US11/462,281 US8761875B2 (en) 2006-08-03 2006-08-03 Method and apparatus for selectable energy storage partitioned capacitor
US11/462,301 US8170662B2 (en) 2006-08-03 2006-08-03 Method and apparatus for charging partitioned capacitors
US11/462,295 US8154853B2 (en) 2006-08-03 2006-08-03 Method and apparatus for partitioned capacitor
US11/462,295 2006-08-03

Publications (1)

Publication Number Publication Date
WO2008019141A1 true WO2008019141A1 (en) 2008-02-14

Family

ID=38830364

Family Applications (1)

Application Number Title Priority Date Filing Date
PCT/US2007/017537 WO2008019141A1 (en) 2006-08-03 2007-08-02 Selectable energy storage partitioned capacitor for defibrillation and method for pulse generation

Country Status (1)

Country Link
WO (1) WO2008019141A1 (en)

Cited By (5)

* Cited by examiner, † Cited by third party
Publication number Priority date Publication date Assignee Title
US8133286B2 (en) 2004-07-16 2012-03-13 Cardiac Pacemakers, Inc. Method and apparatus for high voltage aluminum capacitor design
US8154853B2 (en) 2006-08-03 2012-04-10 Cardiac Pacemakers, Inc. Method and apparatus for partitioned capacitor
US8170662B2 (en) 2006-08-03 2012-05-01 Cardiac Pacemakers, Inc. Method and apparatus for charging partitioned capacitors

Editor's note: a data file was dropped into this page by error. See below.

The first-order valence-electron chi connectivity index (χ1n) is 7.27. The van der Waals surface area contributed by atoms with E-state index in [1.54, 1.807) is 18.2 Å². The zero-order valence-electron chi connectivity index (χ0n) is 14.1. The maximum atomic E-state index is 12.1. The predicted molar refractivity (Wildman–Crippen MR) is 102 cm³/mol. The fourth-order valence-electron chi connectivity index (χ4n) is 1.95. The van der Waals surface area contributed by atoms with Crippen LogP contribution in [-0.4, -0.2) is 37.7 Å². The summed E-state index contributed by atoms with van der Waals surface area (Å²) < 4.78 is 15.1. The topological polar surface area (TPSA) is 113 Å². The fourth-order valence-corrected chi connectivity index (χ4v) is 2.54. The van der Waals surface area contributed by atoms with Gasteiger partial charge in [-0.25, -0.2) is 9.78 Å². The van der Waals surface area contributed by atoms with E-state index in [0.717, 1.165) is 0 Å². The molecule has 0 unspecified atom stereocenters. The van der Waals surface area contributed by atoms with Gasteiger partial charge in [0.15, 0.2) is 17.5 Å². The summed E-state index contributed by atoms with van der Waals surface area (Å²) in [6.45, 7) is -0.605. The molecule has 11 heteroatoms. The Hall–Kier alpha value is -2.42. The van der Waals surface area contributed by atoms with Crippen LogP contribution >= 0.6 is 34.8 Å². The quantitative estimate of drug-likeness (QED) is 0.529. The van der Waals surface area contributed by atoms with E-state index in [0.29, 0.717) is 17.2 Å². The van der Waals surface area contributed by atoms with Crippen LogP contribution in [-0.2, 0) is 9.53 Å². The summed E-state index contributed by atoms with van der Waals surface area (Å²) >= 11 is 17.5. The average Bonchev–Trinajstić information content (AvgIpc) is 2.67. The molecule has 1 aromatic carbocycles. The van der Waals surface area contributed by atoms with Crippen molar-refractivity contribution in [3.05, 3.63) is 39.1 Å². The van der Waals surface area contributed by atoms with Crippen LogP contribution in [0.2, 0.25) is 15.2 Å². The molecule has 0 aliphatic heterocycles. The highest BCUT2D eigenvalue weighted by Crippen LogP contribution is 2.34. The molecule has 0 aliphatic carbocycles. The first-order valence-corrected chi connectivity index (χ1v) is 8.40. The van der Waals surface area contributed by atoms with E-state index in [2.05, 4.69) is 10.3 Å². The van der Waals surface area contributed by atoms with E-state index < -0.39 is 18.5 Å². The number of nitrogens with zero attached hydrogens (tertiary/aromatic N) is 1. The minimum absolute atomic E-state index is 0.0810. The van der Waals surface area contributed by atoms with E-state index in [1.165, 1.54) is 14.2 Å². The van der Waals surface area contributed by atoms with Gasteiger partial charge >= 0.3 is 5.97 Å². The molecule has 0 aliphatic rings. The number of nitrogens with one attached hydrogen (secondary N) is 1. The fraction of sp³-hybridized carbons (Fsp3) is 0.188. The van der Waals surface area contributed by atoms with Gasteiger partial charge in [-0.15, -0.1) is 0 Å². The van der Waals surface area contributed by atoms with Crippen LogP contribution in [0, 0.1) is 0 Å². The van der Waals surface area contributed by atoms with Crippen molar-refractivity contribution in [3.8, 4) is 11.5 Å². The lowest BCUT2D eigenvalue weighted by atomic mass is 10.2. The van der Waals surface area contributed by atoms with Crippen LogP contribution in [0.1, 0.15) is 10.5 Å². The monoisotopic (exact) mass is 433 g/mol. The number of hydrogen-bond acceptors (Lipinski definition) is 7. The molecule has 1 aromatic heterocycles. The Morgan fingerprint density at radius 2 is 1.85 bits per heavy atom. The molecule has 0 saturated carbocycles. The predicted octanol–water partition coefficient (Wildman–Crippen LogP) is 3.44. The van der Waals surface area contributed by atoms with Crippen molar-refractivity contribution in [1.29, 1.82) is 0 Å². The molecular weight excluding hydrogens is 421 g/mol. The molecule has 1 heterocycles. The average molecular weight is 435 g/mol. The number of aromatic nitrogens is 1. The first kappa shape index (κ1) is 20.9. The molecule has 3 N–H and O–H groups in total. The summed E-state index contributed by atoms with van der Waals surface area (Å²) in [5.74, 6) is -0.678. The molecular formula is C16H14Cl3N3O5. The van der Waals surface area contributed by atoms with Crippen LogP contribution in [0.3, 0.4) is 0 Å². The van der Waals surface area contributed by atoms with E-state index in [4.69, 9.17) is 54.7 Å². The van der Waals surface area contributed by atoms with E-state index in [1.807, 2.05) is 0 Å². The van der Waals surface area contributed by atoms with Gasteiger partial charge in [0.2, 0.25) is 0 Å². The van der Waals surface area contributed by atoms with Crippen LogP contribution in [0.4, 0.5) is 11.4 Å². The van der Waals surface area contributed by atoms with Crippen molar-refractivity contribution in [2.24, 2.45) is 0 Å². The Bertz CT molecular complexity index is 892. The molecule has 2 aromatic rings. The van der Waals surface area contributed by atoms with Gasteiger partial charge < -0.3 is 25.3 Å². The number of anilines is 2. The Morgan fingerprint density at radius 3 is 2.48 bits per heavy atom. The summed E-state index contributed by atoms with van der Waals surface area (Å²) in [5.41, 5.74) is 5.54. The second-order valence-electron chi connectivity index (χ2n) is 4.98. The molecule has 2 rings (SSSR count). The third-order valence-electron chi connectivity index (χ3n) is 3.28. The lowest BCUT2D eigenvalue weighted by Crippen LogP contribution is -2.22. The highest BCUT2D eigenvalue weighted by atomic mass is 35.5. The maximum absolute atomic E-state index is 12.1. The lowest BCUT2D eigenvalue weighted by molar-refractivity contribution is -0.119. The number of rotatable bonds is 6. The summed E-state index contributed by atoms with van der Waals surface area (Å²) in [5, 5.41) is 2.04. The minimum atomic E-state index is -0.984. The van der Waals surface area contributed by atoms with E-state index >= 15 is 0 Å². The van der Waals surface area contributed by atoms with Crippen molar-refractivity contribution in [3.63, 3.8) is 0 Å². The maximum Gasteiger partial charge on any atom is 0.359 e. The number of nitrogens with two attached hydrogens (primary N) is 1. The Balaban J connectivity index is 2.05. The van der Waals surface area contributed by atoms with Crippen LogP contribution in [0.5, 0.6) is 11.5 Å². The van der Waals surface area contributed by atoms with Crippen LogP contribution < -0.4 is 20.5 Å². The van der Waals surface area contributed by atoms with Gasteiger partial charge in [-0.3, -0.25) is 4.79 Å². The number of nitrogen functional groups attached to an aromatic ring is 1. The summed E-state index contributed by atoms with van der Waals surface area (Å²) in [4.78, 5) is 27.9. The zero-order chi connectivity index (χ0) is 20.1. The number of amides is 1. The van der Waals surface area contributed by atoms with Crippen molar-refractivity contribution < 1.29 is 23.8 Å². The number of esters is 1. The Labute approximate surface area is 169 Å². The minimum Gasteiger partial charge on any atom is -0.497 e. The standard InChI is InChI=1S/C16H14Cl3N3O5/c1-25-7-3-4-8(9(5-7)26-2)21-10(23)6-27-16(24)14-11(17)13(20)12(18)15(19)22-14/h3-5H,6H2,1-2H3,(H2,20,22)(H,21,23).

US8761875B2 (en) 2006-08-03 2014-06-24 Cardiac Pacemakers, Inc. Method and apparatus for selectable energy storage partitioned capacitor
EP3078396A1 (en) * 2009-12-31 2016-10-12 Cardiac Pacemakers, Inc. Implantable device including eddy current reducing capacitor

Citations (8)

* Cited by examiner, † Cited by third party
Publication number Priority date Publication date Assignee Title
US3211154A (en) * 1962-06-25 1965-10-12 Mine Safety Appliances Co Sequence switch for ventricular defibrillator
EP0510456A1 (en) * 1991-04-26 1992-10-28 Pacesetter AB Implantable medical apparatus
US5385575A (en) * 1992-03-24 1995-01-31 Angeion Corporation Implantable cardioverter defibrillator having variable output capacitance
EP0646391A1 (en) * 1993-09-24 1995-04-05 Pacesetter AB Defibrillator
US5507781A (en) * 1991-05-23 1996-04-16 Angeion Corporation Implantable defibrillator system with capacitor switching circuitry
US20030088279A1 (en) * 2001-11-05 2003-05-08 Cameron Health, Inc. H-bridge with sensing circuit
WO2005092436A1 (en) * 2004-03-19 2005-10-06 Medtronic, Inc. Method and apparatus for delivering multi-directional defibrillation waveforms